Voter revolt against incumbents is likely to continue internationally in 2017.
Elections will be held this year in four of the six founding members of the European Union (EU). Populist, Eurosceptic and nationalist forces appear to be growing in each.
These same factors doubtless prevailed narrowly in the U.K. Brexit referendum. Before the end of March, Prime Minister Theresa May is expected to trigger Article 50 of the Treaty of Lisbon, notifying the EU of the UK’s intention to withdraw.
Her government will then have two difficult years to negotiate its Brexit with the other 27 members. An additional complication was added in November when Britain’s High Court ruled that members of Parliament must give their approval before negotiations can begin. A majority of them as of now appear likely to vote ‘no’.
The Netherlands election is on March 15, where the Eurosceptic, anti-migration, and anti-Islam candidate Geert Wilders now leads in opinion polls. If Wilders wins, most other political parties will likely refuse to support him, but he is already influencing Dutch policies.
Its House of Representatives recently voted for a partial ban on the burqa. Wilders’ public support probably means as well that no Dutch government of any stripe will be willing to agree to the fiscal transfers necessary to allow the Eurozone to function effectively as a currency union.
France’s presidential election on April 23 will be next. EU support appears to be waning across France partly due to effective campaigning by far-right nationalist leader Marine Le Pen. She will probably reach the run-off election against François Fillon, a former prime minister. She will also campaign against ‘Islamification’ and immigration.
In Germany, which must hold its election before Oct. 22, the globally-respected defender of liberal democracy and the EU, Angela Merkel, will compete for a fourth term as chancellor against the ultra-nationalist Alternative fur Deutschland (AfD) party.
Similar to Donald Trump and others, the AfD is anti-immigrant and anti-Muslim. Fortunately, all opinion surveys to date indicate that Merkel will be re-elected handily. She currently has a 57 per cent approval rating and is overwhelming favoured to win re-election.
Another important but deeply-flawed election is the presidential race in Iran on May 19. Current president Hassan Rouhani is seeking a second term. Under him, Iran signed the 2015 nuclear deal with several Western powers. However, the deal’s future is uncertain, given major tensions over sanctions, a widespread lack of confidence that the regime will honor its provisions and the fact that president-elect Trump has said he will scrap it.
The Italian election—if it occurs this year—is potentially the most existentially dangerous for the E.U. Matteo Renzi’s defeat in the recent constitutional reform referendum illustrates the anger of many Italians.
As commentator James Forsyth recently noted, “By some measures, southern Italy is now poorer than Poland, while manufacturing in northern Italy is struggling to compete because the euro has inflated its costs. Across the country as a whole, economic growth has been flat for 15 years… In these circumstances, one can see why voters there might regard a leap into the unknown as preferable to the status quo”.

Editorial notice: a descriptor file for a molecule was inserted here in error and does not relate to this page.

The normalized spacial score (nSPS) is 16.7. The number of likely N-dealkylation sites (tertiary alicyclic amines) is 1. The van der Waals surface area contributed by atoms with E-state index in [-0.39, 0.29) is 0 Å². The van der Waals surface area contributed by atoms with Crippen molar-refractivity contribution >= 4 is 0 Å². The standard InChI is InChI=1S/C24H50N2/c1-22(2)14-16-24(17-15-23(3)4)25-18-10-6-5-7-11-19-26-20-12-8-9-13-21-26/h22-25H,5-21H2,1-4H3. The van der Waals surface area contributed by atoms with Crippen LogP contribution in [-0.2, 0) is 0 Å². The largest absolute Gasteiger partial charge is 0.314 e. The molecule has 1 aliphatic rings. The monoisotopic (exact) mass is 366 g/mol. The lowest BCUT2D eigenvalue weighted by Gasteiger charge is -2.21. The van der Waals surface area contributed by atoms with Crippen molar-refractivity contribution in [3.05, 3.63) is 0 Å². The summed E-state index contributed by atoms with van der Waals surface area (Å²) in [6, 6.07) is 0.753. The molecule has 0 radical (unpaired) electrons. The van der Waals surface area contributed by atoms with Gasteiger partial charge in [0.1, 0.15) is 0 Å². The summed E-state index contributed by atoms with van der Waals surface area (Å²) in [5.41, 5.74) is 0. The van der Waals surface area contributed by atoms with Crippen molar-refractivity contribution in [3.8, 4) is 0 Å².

Next July, the Group of Twenty (G20) will meet in Hamburg. The issue of how to increase global economic growth will be central. Some predict that with a Trump administration, there could be more investment in the United States, which could provide impetus for other G20 countries to increase their own investments.
Trump has indicated that the United States may reverse its positionson some of the issues on which it has been leading internationally. The most critical need is to address issues related to economic growth and those related to social inclusion—making globalization work for all.
In November, the 23rd session of the Conference of the Parties (COP23) will be held in Bonn. The question of the United States’ commitment to the Paris agreement is predominant, but nations should have some clarity by then on the direction of Trump’s environmental policies.
Canada’s intention to host the UN peacekeeping conference sometime in 2017 will ensure continued dialogue on issues related to security and defense in a world where threats are multi-faceted and peace is increasingly harder to keep—not at all unlike the tumultuous, war-plagued world of 1917.
On Jan. 20, Donald Trump will be sworn in as the 45th President of the United States. Because Americans are so deeply polarized, there is major apprehension about what he will do once president.
Will he carry out his numerous campaign pronouncements to deport millions of undocumented immigrants, leave NATO, repeal Obamacare, reform NAFTA and pull out of the Trans Pacific Partnership (TTP)? What about his country’s climate commitment and its relationships with Russia, China and others? The world will be watching anxiously.
David Kilgour, a lawyer by profession, served in Canada’s House of Commons for almost 27 years. In Jean Chretien’s Cabinet, he was secretary of state (Africa and Latin America) and secretary of state (Asia-Pacific). He is the author of several books and co-author with David Matas of “Bloody Harvest: The Killing of Falun Gong for Their Organs.”
Views expressed in this article are the opinions of the author(s) and do not necessarily reflect the views of Epoch Times.